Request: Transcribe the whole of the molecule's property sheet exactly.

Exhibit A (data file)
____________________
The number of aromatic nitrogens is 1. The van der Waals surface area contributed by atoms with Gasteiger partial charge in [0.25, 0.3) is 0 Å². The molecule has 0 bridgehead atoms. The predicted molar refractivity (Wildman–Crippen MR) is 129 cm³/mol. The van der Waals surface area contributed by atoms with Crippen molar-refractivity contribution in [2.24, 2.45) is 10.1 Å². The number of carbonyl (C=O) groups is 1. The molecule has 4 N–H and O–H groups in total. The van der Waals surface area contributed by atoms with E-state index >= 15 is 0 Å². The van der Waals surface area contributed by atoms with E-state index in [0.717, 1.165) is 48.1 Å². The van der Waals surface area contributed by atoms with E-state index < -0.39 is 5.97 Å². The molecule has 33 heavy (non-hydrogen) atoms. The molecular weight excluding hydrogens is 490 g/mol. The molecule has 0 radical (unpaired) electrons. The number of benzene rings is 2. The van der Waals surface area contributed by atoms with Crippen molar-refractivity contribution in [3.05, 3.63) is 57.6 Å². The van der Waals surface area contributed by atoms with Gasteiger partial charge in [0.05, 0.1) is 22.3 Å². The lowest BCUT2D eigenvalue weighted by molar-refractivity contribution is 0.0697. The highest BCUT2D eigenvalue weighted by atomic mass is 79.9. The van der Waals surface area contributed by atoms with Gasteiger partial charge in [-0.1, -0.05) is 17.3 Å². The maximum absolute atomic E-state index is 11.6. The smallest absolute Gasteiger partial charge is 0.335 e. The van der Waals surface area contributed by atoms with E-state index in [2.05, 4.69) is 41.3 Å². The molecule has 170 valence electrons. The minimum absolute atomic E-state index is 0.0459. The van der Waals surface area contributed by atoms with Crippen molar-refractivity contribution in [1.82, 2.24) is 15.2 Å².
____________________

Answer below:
The number of aromatic nitrogens is 1. The van der Waals surface area contributed by atoms with Gasteiger partial charge in [0.25, 0.3) is 0 Å². The molecule has 0 bridgehead atoms. The predicted molar refractivity (Wildman–Crippen MR) is 129 cm³/mol. The van der Waals surface area contributed by atoms with Crippen molar-refractivity contribution in [2.24, 2.45) is 10.1 Å². The number of carbonyl (C=O) groups is 1. The molecule has 4 N–H and O–H groups in total. The van der Waals surface area contributed by atoms with E-state index >= 15 is 0 Å². The van der Waals surface area contributed by atoms with E-state index in [0.717, 1.165) is 48.1 Å². The van der Waals surface area contributed by atoms with E-state index < -0.39 is 5.97 Å². The molecule has 33 heavy (non-hydrogen) atoms. The molecular weight excluding hydrogens is 490 g/mol. The molecule has 0 radical (unpaired) electrons. The number of benzene rings is 2. The van der Waals surface area contributed by atoms with Crippen molar-refractivity contribution in [3.05, 3.63) is 57.6 Å². The van der Waals surface area contributed by atoms with Gasteiger partial charge in [0.05, 0.1) is 22.3 Å². The lowest BCUT2D eigenvalue weighted by molar-refractivity contribution is 0.0697. The highest BCUT2D eigenvalue weighted by atomic mass is 79.9. The van der Waals surface area contributed by atoms with Gasteiger partial charge in [-0.1, -0.05) is 17.3 Å². The maximum absolute atomic E-state index is 11.6. The smallest absolute Gasteiger partial charge is 0.335 e. The van der Waals surface area contributed by atoms with E-state index in [2.05, 4.69) is 41.3 Å². The molecule has 170 valence electrons. The minimum absolute atomic E-state index is 0.0459. The van der Waals surface area contributed by atoms with Crippen molar-refractivity contribution in [1.82, 2.24) is 15.2 Å².